Column: Charters thrive because parents choose them

Jim Goenner

When I was younger, I used to call the pioneering efforts of Michigan’s charter schools movement “The Michigan Miracle.” Having lived through the never ending political, legal and regulatory attacks opponents used to derail charters, it seemed like a miracle that they continued to exist — and were thriving.

The most important reason charters continue to thrive is simple — families are choosing them for their children’s education.

Chartering is fundamentally a strategy for making education work better for our kids and our communities. It’s what Harvard’s Clayton Christensen would call a “disruptive innovation.” The strategy doesn’t guarantee perfect schools. But it does provide opportunities for those who want to try something different and break away from the one-size-fits-all model of the past.

Chartering is a strategy that welcomes and encourages new ideas. It disrupts the outdated notion that there should only be one provider of public education per community and that students should be assigned to schools based on where they live.

Chartering is causing “the system” to think differently. It’s pushing education to move from an era of assignment to an era of choice. It’s a catalyst for disrupting and destroying the far too often reality that a student’s demography determines their destiny.

Being a charter school doesn’t guarantee academic excellence though. Promising ideas sometimes don’t work out the way they were intended. And sometimes good ideas are poorly implemented.

The charter strategy encourages schools to be more responsive and adaptive. It rewards results. And it holds schools that don’t perform to account — even if that means closing.

Imagine for a moment that charters didn’t exist. The options for Detroit families would be: pay for a private school, move to another district, or have your children assigned to the district that posted the worst test scores in America on the nation’s report card (the National Assessment of Educational Progress) in 2009, 2011, 2013, and 2015.

Thankfully, the charter strategy does exist and is creating real opportunities for families. More than half of Detroit’s school children now attend a charter public school.

As a group, Michigan’s charters are substantially outperforming their district run counterparts. For example, Stanford University’s Center for Research on Education Outcomes (CREDO) found that on average, students in Michigan’s charter schools make larger learning gains in both reading and math. Results were even better in Detroit. Per the report: “These findings position Michigan among the highest performing charter school states CREDO has studied to date.”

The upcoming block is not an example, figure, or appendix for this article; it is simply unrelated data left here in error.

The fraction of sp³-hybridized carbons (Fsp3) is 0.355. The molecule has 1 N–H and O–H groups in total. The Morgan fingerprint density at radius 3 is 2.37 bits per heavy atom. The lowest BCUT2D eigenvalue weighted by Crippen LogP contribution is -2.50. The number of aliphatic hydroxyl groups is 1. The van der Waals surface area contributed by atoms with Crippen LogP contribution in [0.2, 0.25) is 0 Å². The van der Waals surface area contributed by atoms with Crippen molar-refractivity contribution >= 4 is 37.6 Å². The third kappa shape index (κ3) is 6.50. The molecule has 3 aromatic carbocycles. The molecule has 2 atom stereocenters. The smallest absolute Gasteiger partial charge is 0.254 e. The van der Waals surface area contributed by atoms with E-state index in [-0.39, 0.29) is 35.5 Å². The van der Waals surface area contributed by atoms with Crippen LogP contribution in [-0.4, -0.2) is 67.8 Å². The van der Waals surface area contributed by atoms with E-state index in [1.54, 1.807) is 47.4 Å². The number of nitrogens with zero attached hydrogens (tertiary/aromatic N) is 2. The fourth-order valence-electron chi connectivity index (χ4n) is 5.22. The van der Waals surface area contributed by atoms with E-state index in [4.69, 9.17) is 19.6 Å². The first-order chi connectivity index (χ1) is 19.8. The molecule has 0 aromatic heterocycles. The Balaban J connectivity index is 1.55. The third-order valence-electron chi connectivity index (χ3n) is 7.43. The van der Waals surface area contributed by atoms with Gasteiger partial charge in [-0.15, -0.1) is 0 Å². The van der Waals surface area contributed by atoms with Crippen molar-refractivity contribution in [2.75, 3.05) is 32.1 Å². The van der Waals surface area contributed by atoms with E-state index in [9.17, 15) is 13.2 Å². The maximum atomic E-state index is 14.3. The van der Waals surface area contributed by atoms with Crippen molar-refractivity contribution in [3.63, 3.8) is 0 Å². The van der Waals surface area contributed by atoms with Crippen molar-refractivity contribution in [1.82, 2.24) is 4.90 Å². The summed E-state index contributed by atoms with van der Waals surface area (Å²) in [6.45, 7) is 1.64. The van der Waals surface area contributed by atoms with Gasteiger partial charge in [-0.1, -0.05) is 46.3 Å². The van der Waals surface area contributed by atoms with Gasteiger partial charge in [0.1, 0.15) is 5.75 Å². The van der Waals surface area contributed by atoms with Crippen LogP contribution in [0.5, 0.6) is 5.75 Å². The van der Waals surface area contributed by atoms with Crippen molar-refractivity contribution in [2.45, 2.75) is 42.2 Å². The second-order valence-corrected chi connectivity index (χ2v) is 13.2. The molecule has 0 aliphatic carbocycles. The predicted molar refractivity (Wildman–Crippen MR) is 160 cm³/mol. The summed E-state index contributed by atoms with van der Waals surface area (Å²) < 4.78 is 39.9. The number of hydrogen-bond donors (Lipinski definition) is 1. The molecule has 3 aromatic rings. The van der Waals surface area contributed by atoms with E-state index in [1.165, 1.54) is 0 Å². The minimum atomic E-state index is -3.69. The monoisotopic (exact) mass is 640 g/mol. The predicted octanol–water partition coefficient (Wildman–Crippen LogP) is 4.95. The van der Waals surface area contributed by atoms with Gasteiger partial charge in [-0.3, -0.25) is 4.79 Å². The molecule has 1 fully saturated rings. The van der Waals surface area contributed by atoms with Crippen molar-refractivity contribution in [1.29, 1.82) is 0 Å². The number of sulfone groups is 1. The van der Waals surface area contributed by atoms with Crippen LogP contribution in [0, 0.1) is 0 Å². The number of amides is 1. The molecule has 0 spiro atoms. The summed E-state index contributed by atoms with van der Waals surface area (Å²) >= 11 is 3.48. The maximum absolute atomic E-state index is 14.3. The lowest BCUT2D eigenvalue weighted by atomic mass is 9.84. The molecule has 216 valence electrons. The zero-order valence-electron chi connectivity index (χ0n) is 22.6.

More recently, researchers from the Skillman Foundation examined the 2017 M-STEP results and found charters to be doing twice as well as the district on many measures. Their analysis also shows that Detroit’s charter schools graduate a higher percentage of students than their district counterparts (89.9 percent vs. 78.2 percent), and their graduates are more likely to go on to college (47.5 percent vs 31.3 percent).

Still, there is much work to be done. Being twice as good as the worst performing urban district in America doesn’t exactly give one bragging rights.

But it does demonstrate that the smear campaign being waged against Michigan’s charter community is false.

While I don’t expect the critics to suddenly begin embracing charters as “The Michigan Miracle,” I do hope that they will stop with their smear campaign.

There are many lessons that can be learned from the charter strategy that would be beneficial for all schools and the “system.” And since it’s the season of miracles, let’s commit to working together to make the transformative power of a great education available to all students.

Jim Goenner, Ph.D., is the president & CEO of the National Charter Schools Institute.

Fixing Michigan’s Schools

This is part of a series of editorials and commentaries this school year exploring ideas for improving our state’s schools. Follow along at detroitnews.com/opinion.